Scottish government overrules more than half of local planning decisions


Statistics have revealed the Scottish government overrules local authorities frequently when it comes to planning permission…

The Scottish government is utilising its power to overturn planning decisions made by local authorities. According to figures from the Scottish Parliament Information Centre (SPICe) a total of 77 out of 145 planning appeals this year have been allowed by the government. This is despite councils rejecting the submissions.

Some of the applications to receive a second chance by ministers included windfarms, mobile phone masts, and housing developments.

This figures has seen an increase from 2007, when the Scottish National Party (SNP) first came into power. According to the statistics, this year so far has seen council decisions overturned 53 per cent of the time by ministers. Comparatively, this figure was 32 per cent in entirety of 1999 and 41 per cent in 2007.

During 2014, the Scottish government overturned 56 per cent of planning decisions. This was an increase from 2013, which saw a total of 43 per cent.

The figures also varied between councils, with some seeing a higher number of applications overturned. In Aberdeenshire 19 of 33 appeals were won, giving those who disagreed with council planners a 58 per cent success rate to overturn the decision. South Ayrshire saw 75 per cent, while South Lanarkshire saw a 71 per cent success rate.

The SNP was accused by the Scottish Conservatives of failing to trust local decision making while pushing a centralised agenda.

Conservative MSP Liz Smith said: “These figures show quite simply that the SNP does not trust local people and local councils to make decisions for themselves.

“It would rather ministers sitting in Edinburgh offices dictated to rural Scotland what it should and should not permit in towns, villages and communities.

“When decisions made by councils are taken above their heads, they are now being overruled more than 50 per cent of the time, and it’s getting worse.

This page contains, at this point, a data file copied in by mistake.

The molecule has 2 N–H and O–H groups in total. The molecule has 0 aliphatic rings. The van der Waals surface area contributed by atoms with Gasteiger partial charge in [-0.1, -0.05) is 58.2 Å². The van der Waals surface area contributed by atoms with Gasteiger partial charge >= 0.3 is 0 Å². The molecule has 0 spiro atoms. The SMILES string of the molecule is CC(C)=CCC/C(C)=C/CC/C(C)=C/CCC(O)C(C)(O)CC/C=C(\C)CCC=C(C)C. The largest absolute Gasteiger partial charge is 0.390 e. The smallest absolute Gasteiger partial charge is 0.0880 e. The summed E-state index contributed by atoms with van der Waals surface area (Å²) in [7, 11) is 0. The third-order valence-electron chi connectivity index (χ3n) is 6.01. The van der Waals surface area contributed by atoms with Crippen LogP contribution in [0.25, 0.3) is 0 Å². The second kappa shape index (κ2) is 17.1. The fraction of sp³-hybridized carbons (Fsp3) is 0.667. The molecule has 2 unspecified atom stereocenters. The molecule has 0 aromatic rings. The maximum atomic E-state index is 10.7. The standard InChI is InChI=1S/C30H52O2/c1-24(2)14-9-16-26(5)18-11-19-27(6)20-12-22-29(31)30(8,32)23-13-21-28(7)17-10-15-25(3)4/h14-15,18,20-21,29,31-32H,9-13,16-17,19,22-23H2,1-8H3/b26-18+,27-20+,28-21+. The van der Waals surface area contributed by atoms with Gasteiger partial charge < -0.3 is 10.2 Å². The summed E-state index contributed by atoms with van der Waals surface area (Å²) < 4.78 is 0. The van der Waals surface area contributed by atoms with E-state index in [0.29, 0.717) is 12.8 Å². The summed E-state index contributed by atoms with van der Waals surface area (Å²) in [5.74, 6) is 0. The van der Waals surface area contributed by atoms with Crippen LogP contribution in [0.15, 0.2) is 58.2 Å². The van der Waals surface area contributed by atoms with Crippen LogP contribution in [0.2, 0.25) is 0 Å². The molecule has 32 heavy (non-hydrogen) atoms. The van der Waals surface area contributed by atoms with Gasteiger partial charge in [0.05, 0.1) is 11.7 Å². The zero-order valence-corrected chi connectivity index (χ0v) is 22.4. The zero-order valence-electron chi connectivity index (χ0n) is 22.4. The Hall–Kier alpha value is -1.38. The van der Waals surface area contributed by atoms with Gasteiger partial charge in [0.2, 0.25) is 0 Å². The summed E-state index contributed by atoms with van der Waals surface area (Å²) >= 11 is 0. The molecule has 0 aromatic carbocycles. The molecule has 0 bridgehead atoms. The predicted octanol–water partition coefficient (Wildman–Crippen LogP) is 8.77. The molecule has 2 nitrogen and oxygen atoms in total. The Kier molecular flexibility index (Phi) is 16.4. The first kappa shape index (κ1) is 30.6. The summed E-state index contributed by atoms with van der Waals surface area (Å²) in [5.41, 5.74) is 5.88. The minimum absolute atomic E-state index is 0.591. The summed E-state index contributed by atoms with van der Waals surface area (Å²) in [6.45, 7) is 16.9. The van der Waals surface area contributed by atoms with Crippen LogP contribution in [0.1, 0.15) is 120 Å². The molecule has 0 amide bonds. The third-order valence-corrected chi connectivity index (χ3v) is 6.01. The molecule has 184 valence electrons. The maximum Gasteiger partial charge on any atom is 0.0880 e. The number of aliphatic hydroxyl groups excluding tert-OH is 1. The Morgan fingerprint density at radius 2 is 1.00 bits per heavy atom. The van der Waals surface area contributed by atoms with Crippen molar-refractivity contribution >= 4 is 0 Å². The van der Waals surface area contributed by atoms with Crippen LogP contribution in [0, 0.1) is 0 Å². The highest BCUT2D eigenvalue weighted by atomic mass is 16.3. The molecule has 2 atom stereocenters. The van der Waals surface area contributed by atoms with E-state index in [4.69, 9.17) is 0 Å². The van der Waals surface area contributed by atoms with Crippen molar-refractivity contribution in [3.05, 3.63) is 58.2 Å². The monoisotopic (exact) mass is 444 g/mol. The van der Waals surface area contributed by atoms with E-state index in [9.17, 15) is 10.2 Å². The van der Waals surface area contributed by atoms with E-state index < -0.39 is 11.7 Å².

“The message this sends out is, however unpopular or contentious the planning application, don’t worry if the councils says no, we’ll sort it out for you at Scottish Government level.

“But people want local authorities to have more control on these issues, not less.

“It’s completely unacceptable for the SNP to pursue this centralising mentality.

“It’s no wonder rural Scotland is becoming increasingly annoyed at what it sees as a central belt bias, and it’s time for the Scottish Government to stop hoovering up powers and hand back control to local communities.”

The number of planning appeals granted by the Scottish government is as follows:

  • 1999: 680 appeals, 218 allowed (32 per cent)
  • 2000: 580 appeals, 193 allowed (33 per cent)
  • 2001: 594 appeals, 217 allowed (37 per cent)
  • 2002: 674 appeals, 231 allowed (34 per cent)
  • 2003: 692 appeals, 242 allowed (35 per cent)
  • 2004: 755 appeals, 284 allowed (38 per cent)
  • 2005: 926 appeals, 346 allowed (37 per cent)
  • 2006: 947 appeals, 380 allowed (40 per cent)
  • 2007: 1001 appeals, 414 allowed (41 per cent)
  • 2008: 1061 appeals, 372 allowed (35 per cent)
  • 2009: 976 appeals, 339 allowed (35 per cent)
  • 2010: 384 appeals, 159 allowed (41 per cent)
  • 2011: 213 appeals, 100 allowed (47 per cent)
  • 2012: 278 appeals, 128 allowed (46 per cent)
  • 2013: 279 appeals, 121 allowed (43 per cent)
  • 2014: 232 appeals, 131 allowed (56 per cent)
  • 2015 (to mid-July): 145 appeals, 77 allowed (53 per cent)


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